Review of Martina Reisz Newberry's Never Completely Awake
By Claudine Cain
With Never Completely Awake Martina Reisz Newberry gives us a substantial collection. In it she is glancing over her shoulder, rummaging through the dark in an attempt to come to terms with a vantage point that skirts the abyss. She peers over the edge, balances on the precipice.
Never Completely Awake is both an accounting of time and an attempt to transcend it. Newberry addresses her lists, counts the worthwhile moments and aches in the rough spots to define meaning and beauty. In fact, this is where she begins, with what is beautiful – the cleanliness of bones in moonlight, the accident of passion – and the list goes on. Here the poet's maternal sense cannot be denied. She wraps us in beauty before sending us out into the thick of it; the dark, the sensual, the uncertain and sometimes broken.
Ultimately the reader will find that Newberry is a poet's poet. She attends to words, structure and form with admirable diligence. She makes no apologies and goes about the work of articulating life with a certain sangfroid. Never Completely Awake doesn't set out to show us the world through impossible metaphors and heartbreaking genius. Instead Newberry guides us through the nuance of ordinary life. We traverse fear, loneliness, passion, and grief in an attempt to excavate our authentic selves and extrapolate beauty from the mundane.
These poems are terrestrial and Newberry is grounded among them yet a frenetic undercurrent cannot be ignored. However subtly, Never Completely Awake is attempting something monumental. Newberry knows that poetry is the elixir and she wants to live forever. Pieces like
I see you little brother. I call down,
but you ignore me. Your long, skinny legs
and arms float like an alien's limbs in
low gravity. You do not wave to me
and I realize I am watching the dead.
In a dream,
the ghost of my arm
my face as if
to ease the frown lines,
but it did not work.
You cannot feel
what you can see through.
ensure that, even if she doesn't attain the immortality she seeks, we certainly are glad that she tried.
Review of Jay Sheets' The Hour Wasp
by Claudine Cain
If poetry is religion, The Hour Wasp is a sanctuary; a temple in which Sheets guides us to the altar. He gives us room enough to worship, seek absolution, or call forth ecstatic visions. Throughout he tries on the cloak of monk, prophet, and shaman before settling effortlessly into the mantle of modern mystic. All of this feels as deliberate as the intricacies of each work.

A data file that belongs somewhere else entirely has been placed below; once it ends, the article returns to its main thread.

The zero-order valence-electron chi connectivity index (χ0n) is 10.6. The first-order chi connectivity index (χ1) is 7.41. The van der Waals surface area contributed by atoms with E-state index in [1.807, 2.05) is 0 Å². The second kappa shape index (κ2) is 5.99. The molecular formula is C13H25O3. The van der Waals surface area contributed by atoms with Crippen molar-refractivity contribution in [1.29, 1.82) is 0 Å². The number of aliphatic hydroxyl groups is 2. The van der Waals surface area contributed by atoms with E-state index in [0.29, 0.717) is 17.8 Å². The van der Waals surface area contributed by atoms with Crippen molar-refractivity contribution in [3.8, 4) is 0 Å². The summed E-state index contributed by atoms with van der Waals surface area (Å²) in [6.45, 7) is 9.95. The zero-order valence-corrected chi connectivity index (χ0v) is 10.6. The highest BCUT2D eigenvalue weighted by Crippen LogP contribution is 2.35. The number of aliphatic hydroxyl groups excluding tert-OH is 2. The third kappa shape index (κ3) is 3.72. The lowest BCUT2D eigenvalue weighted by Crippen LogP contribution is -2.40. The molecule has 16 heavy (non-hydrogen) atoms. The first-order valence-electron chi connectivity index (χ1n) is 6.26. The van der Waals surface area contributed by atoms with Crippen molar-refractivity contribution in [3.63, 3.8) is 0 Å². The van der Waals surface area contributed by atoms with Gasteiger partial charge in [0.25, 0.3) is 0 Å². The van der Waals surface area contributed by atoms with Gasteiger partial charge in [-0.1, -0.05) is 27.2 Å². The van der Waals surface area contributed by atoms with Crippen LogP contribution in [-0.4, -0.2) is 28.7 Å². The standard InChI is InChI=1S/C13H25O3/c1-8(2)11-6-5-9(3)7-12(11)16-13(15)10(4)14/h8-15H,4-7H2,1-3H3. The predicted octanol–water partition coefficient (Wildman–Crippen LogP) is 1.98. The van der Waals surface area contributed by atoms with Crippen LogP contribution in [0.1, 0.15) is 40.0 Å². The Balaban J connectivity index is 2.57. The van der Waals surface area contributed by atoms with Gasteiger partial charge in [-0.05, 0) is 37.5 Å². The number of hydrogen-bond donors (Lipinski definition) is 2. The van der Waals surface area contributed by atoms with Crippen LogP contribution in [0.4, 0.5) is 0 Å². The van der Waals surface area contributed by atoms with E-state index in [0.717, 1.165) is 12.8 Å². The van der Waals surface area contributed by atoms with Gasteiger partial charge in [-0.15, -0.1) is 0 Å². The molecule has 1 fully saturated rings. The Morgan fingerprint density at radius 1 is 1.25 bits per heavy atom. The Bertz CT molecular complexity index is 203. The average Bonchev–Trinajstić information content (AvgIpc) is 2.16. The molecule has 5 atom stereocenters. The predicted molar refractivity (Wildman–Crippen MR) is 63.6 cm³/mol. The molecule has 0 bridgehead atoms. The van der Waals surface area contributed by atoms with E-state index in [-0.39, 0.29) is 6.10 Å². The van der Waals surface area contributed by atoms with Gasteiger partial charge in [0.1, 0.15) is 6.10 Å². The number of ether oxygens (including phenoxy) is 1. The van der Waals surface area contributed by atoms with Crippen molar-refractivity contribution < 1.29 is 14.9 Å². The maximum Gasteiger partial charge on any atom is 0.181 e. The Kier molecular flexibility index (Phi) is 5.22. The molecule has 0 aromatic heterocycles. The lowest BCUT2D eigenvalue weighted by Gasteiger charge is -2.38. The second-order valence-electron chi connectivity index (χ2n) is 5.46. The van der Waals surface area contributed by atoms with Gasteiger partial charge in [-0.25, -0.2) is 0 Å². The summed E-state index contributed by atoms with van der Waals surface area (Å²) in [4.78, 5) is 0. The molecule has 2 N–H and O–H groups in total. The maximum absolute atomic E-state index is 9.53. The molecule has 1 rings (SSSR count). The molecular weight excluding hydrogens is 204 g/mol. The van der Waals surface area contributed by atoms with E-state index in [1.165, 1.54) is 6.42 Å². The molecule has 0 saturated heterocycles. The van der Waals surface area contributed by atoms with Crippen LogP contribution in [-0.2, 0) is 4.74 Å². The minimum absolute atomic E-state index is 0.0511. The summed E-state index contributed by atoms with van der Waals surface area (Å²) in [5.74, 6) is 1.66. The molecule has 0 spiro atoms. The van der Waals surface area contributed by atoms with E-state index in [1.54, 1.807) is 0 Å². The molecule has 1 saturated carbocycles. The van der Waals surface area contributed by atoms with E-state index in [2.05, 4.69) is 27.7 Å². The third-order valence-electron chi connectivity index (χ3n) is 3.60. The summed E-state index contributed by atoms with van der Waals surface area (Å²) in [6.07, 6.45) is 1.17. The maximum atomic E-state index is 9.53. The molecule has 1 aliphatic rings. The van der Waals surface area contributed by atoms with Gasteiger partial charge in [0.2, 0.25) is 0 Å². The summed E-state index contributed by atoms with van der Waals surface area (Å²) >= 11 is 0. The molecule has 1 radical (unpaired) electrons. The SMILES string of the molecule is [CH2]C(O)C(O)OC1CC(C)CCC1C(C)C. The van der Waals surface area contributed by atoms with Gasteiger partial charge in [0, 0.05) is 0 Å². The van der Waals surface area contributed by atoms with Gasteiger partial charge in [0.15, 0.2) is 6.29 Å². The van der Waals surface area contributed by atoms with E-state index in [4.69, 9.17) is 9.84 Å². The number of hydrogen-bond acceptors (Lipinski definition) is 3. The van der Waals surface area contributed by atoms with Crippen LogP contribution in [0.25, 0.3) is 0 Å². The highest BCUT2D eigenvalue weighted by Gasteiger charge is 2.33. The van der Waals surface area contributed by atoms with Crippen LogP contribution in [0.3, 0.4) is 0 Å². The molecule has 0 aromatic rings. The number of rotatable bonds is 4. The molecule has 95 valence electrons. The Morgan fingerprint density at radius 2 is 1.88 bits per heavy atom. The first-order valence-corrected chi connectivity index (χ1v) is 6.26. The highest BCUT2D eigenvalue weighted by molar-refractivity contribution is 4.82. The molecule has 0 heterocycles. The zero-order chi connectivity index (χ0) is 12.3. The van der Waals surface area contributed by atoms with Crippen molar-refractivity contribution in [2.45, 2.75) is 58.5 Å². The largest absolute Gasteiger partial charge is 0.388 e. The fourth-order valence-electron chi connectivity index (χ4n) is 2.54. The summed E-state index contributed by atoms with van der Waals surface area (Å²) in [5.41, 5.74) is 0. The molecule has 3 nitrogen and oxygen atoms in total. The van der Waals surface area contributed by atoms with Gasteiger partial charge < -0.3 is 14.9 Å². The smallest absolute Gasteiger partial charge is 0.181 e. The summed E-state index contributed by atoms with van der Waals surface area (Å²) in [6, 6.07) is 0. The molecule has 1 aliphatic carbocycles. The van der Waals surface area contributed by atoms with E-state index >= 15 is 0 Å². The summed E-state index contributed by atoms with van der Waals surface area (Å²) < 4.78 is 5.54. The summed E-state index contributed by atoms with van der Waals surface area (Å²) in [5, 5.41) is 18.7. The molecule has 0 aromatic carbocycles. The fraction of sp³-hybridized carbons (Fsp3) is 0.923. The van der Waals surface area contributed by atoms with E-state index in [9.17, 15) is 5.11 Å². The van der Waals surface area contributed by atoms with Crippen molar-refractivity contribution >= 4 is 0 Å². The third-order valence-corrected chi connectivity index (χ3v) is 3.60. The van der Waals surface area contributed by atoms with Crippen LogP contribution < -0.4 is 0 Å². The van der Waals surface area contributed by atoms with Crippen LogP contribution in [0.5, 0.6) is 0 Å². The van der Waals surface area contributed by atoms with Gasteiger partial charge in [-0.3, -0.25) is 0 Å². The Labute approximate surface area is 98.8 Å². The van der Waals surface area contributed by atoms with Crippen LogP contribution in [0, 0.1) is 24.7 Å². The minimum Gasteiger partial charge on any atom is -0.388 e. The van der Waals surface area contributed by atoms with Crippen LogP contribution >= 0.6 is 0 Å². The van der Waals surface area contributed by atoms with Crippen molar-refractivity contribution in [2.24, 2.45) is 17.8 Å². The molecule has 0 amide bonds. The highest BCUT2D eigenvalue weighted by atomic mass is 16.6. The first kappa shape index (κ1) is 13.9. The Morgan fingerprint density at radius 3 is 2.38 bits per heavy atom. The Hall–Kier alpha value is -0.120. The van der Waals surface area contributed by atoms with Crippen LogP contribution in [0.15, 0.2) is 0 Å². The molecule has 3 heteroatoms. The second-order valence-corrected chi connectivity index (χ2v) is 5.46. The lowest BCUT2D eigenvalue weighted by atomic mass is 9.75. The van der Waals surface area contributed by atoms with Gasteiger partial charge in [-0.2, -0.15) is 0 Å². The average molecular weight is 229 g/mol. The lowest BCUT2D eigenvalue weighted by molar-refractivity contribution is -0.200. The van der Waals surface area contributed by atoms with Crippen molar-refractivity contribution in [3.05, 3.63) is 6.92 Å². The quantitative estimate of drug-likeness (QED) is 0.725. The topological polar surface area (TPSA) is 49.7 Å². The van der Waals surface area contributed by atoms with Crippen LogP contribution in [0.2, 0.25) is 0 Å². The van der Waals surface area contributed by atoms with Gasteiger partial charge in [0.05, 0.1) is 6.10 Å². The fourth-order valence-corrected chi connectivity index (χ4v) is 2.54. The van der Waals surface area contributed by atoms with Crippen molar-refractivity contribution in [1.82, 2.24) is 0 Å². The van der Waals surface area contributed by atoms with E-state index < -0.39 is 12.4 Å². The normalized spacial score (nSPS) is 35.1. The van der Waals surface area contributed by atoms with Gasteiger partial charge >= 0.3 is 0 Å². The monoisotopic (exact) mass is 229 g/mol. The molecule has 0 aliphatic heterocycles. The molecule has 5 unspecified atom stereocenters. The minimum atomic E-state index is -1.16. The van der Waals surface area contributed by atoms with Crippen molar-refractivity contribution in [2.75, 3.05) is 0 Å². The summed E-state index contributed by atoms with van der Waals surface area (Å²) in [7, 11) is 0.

The Hour Wasp and what I will call its three phases because each one permeates the other – casts us in shadow, gibbous ray, and then maximum incandescence.
We do not circumvent the dark to get to the light offered here. "The pulp bitters to ash" and comets spew loneliness yet with Sheets' guidance we do not falter or shy away. He takes our hands and turns them over in the dust of things so that we might truly know ourselves and glimpse the mystery of him.
There is nothing nominal within the pages of this vital collection. Even the ephemeral – "to explore beauty" – is gravid. Sheets has generously given himself over to his craft and the result is indoctrination into the non-denominational theology of words.
He elucidates the unknowable in language that is at the same time ancient and immediate. We recall our own "god-nourished hours" even if we cannot place them in time or space. We find tangible memory of "skinless moons" and "angel skin plucked from green air." Real or invented they are no less visceral.
Though we may stagger worddrunk through metaphor, proclaiming the names of saints and saviors as we go, Sheets implores us to stay the course. As we hope for the breath that will tie itself to our bodies ("her black hair shines among the evergreens") he knows that our reward is a jewel that lies hidden beneath the fears and folly of our disenchantment. The Hour Wasp's necessity springs from the hope that it bestows with each reading.
Jay Sheets' debut collection is revelatory. In its pages we witness the stellar evolution of the literary artist. He establishes himself as a formidable poetic force. And though his words are enough to conjure vivid images of the impossible, the earthly, and the holy, illustrations by Robyn Leigh Lear add another striking dimension to this already complex and significant work. I'm keeping this one on my bedside table. You should too.